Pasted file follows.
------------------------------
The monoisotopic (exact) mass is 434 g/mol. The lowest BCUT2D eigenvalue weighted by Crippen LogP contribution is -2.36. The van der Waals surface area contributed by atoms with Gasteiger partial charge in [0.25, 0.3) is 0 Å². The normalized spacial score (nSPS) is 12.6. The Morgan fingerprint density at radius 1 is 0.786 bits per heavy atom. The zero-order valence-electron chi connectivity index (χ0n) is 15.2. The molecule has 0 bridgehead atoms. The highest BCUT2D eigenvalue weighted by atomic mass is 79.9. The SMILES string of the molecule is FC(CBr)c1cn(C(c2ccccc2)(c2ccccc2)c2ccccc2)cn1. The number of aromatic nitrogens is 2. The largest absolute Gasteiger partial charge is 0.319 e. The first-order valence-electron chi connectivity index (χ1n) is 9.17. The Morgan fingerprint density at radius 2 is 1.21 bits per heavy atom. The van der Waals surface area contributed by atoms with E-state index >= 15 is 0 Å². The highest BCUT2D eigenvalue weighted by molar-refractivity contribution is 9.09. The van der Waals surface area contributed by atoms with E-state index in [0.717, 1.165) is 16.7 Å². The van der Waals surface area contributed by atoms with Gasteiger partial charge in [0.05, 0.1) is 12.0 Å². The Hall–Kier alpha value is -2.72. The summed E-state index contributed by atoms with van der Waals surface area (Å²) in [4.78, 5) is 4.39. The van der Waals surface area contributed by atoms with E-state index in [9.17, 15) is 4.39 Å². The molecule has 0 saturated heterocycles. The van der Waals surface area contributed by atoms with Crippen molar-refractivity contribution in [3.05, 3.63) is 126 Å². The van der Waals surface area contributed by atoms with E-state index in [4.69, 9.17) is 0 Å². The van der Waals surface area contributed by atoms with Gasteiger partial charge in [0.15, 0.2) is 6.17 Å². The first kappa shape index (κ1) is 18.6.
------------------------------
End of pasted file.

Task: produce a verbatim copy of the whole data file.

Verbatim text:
The monoisotopic (exact) mass is 434 g/mol. The lowest BCUT2D eigenvalue weighted by Crippen LogP contribution is -2.36. The van der Waals surface area contributed by atoms with Gasteiger partial charge in [0.25, 0.3) is 0 Å². The normalized spacial score (nSPS) is 12.6. The Morgan fingerprint density at radius 1 is 0.786 bits per heavy atom. The zero-order valence-electron chi connectivity index (χ0n) is 15.2. The molecule has 0 bridgehead atoms. The highest BCUT2D eigenvalue weighted by atomic mass is 79.9. The SMILES string of the molecule is FC(CBr)c1cn(C(c2ccccc2)(c2ccccc2)c2ccccc2)cn1. The number of aromatic nitrogens is 2. The largest absolute Gasteiger partial charge is 0.319 e. The first-order valence-electron chi connectivity index (χ1n) is 9.17. The Morgan fingerprint density at radius 2 is 1.21 bits per heavy atom. The van der Waals surface area contributed by atoms with E-state index >= 15 is 0 Å². The highest BCUT2D eigenvalue weighted by molar-refractivity contribution is 9.09. The van der Waals surface area contributed by atoms with E-state index in [0.717, 1.165) is 16.7 Å². The van der Waals surface area contributed by atoms with Gasteiger partial charge in [0.05, 0.1) is 12.0 Å². The Hall–Kier alpha value is -2.72. The summed E-state index contributed by atoms with van der Waals surface area (Å²) in [4.78, 5) is 4.39. The van der Waals surface area contributed by atoms with E-state index in [9.17, 15) is 4.39 Å². The molecule has 0 saturated heterocycles. The van der Waals surface area contributed by atoms with Crippen molar-refractivity contribution in [3.05, 3.63) is 126 Å². The van der Waals surface area contributed by atoms with E-state index in [4.69, 9.17) is 0 Å². The van der Waals surface area contributed by atoms with Gasteiger partial charge in [0.15, 0.2) is 6.17 Å². The first kappa shape index (κ1) is 18.6.